Wednesday, September 28, 2016

Tips for Getting Virtual Teams to Collaborate More

Vint Cerf is a long-time innovator known for his natty three-piece suits, his work as Google’s chief internet evangelist and as one of the fathers of the Internet.
So when this well-dressed Internet pioneers says that collaboration among remote workers is a concern, it’s clear that more organizations need to pay attention.
Cert has expressed concern for Google’s remote team members who almost never see one another face to face, often working in different time zones. That means such workers must “work harder to stay in sync,” he says.
That’s why Google started “recompiling groups to make them, if not co-located, at least within one or two time zones of one another so that it was more convenient to interact,” he says.
Cert says that frequent opportunities for casual interactions among colleagues is important to not only build better relationships but to “cross-pollinate” ideas among different employee groups. For example, a worker bumping into someone at work and striking up a conversation can help lead to a different perspective about an issue or possibly solve a problem, he explains.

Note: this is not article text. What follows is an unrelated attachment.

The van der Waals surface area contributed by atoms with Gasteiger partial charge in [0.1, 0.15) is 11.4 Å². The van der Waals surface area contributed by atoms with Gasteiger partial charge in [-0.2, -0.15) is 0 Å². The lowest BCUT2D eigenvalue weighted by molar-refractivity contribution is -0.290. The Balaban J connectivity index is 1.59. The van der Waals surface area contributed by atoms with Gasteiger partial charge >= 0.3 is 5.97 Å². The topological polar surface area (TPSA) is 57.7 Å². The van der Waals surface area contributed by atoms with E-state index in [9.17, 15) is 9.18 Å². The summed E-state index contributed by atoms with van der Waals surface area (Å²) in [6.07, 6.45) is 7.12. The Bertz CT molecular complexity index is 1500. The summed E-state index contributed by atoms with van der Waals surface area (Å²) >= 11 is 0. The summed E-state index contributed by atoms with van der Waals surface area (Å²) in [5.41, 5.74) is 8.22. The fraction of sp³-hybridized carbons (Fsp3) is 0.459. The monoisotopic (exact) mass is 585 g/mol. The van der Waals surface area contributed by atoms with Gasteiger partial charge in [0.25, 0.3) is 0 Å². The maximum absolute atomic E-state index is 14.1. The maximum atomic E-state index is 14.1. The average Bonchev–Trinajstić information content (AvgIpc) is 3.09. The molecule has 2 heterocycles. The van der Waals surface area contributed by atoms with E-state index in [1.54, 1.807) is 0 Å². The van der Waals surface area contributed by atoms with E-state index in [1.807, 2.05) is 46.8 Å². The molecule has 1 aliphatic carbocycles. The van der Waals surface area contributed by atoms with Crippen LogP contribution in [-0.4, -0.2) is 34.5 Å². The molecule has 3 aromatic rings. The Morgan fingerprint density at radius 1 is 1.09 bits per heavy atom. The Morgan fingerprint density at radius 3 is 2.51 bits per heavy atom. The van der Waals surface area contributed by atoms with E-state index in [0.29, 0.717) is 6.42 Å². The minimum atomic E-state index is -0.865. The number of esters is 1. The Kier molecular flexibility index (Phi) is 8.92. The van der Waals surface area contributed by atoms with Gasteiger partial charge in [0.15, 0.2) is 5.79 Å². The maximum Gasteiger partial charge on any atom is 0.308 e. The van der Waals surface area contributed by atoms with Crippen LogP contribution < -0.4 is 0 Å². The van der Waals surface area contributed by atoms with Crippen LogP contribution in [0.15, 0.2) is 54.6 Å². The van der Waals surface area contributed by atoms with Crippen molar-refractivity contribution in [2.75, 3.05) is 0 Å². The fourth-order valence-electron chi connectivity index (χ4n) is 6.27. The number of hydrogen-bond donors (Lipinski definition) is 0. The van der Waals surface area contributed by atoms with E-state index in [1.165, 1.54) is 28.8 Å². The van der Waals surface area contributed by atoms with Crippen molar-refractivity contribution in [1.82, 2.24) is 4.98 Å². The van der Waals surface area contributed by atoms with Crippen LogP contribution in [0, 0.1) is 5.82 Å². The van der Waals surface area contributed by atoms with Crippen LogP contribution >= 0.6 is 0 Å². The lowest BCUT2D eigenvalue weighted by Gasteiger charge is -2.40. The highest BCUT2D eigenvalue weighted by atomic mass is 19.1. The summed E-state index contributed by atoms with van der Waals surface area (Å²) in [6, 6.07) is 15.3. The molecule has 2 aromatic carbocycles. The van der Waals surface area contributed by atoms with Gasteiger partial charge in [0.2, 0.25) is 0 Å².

That’s not something that can happen in the same way with a virtual team, which is why Cert says it’s important that remote workers have an opportunity to reinforce workplace relationships with in-person meetings. This ensures that collaborative efforts in the future “are reinforced by these personal experiences,” he says.
Creating opportunities for more interactions among remote teams is something that is a priority for Erin McGinty, director of benefits consulting for TriNet.
McGinty herself works remotely, and holds bi-weekly team meetings along with more casual conversations about benefits news with her remote team. She also talks one-on-one with her team members to work on individual development plans, and encourages team members to “get together and work things out” whenever they need to – without asking for her permission or direction.
“I also try to keep them excited about projects they’re working on,” she says. “I listen to them and look for clues about something that will interest them. Then, I tell them to get together with one another and work on it. “
McGinty says that while that encouragement for collaboration is important, she also pays attention to those who may feel they’re not being heard because they’re not as extroverted or “boisterous” as some team members.
“Sometimes I’ll let that quieter person run the next meeting,” she says. “Or (read more here)

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